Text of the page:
Abstract 1. The present study used the mountain specialist butterfly Parnassius apollo as a model system to investigate how climate change may alter habitat requirements for species at their warm range margins.
2. Larval habitat use was recorded in six P. apollo populations over a 700 m elevation gradient in the Sierra de Guadarrama (central Spain). Larvae used four potential host species (Sedum spp.) growing in open areas amongst shrubs.
3. Parnassius apollo host-plant and habitat use changed as elevation increased: the primary host shifted from Sedum amplexicaule to Sedum brevifolium, and larvae selected more open microhabitats (increased bare ground and dead vegetation, reduced vegetation height and shrub cover), suggesting that hotter microhabitats are used in cooler environments.
4. Larval microhabitat selection was significantly related to ambient temperature. At temperatures lower than 27 °C, larvae occupied open microhabitats that were warmer than ambient temperature, versus more shaded microhabitats that were cooler than ambient conditions when temperature was higher than 27 °C.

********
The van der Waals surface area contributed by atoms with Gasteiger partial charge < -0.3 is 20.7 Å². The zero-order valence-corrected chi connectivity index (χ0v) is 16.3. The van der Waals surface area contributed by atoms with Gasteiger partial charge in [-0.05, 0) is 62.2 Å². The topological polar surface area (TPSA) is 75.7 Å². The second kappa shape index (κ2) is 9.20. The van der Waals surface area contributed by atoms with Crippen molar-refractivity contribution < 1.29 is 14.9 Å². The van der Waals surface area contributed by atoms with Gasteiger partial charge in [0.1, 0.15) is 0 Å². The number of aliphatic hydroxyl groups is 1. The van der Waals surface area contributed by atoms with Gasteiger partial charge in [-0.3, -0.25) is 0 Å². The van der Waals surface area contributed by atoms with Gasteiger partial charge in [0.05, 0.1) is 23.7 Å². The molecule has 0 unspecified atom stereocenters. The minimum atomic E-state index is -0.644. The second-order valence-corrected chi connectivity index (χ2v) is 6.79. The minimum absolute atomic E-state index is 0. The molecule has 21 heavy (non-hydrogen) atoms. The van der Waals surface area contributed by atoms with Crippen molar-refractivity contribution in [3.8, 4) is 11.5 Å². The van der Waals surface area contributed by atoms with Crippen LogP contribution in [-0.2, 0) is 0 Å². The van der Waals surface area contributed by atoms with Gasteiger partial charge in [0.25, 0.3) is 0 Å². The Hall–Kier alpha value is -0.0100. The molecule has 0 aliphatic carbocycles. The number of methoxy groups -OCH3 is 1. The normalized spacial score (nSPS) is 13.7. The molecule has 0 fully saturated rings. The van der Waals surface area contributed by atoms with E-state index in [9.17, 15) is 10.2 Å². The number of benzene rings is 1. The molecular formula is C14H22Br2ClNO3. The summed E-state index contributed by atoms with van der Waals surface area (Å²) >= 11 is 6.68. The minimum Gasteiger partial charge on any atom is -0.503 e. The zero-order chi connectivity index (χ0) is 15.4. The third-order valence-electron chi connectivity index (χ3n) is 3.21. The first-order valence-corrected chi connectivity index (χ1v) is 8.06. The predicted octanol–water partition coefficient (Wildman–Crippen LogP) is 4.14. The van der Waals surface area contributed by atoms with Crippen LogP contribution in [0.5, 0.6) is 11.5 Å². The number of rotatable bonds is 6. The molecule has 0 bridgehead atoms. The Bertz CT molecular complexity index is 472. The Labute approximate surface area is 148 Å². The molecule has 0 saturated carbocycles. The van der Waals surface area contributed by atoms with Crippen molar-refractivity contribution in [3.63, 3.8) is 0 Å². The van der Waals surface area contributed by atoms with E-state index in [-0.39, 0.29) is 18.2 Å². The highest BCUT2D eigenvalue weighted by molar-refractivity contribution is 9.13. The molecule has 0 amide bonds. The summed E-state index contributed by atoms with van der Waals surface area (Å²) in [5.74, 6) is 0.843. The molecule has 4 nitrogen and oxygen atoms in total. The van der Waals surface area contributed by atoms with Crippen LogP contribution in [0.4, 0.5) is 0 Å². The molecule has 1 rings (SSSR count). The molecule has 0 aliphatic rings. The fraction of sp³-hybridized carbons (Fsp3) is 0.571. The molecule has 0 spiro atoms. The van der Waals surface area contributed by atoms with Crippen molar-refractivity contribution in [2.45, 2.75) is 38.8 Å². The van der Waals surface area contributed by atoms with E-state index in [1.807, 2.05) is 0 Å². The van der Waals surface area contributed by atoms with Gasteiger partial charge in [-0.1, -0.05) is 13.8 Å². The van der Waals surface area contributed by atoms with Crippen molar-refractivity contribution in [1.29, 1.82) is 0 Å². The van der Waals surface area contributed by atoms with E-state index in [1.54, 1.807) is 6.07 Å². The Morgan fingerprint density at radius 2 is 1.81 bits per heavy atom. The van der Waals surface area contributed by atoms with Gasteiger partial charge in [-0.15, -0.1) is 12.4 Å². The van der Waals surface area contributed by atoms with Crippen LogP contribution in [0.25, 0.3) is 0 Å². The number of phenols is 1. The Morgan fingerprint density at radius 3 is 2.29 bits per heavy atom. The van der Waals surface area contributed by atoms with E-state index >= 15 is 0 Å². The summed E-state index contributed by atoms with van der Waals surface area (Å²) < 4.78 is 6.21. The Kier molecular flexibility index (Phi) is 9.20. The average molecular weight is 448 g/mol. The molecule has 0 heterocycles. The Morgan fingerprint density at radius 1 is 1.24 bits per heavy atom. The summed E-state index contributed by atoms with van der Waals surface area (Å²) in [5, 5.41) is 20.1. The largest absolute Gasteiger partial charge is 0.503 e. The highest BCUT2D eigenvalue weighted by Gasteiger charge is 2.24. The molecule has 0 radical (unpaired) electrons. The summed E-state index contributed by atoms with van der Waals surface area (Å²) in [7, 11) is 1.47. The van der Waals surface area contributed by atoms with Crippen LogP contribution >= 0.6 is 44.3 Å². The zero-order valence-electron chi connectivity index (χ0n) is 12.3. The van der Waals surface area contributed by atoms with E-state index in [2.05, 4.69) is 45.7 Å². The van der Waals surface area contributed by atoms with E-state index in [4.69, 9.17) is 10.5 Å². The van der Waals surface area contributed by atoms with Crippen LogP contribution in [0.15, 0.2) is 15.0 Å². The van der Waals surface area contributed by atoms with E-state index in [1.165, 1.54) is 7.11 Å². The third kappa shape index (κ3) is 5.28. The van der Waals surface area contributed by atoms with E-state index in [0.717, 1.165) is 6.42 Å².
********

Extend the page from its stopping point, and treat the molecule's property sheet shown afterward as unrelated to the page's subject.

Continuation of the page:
5. Elevational changes in phenology influenced the temperatures experienced by larvae, and could affect local host-plant favourability.
6. Habitat heterogeneity appears to play an important role in P. apollo larval thermoregulation, and may become increasingly important in buffering populations of this and other insect species against climatic variation.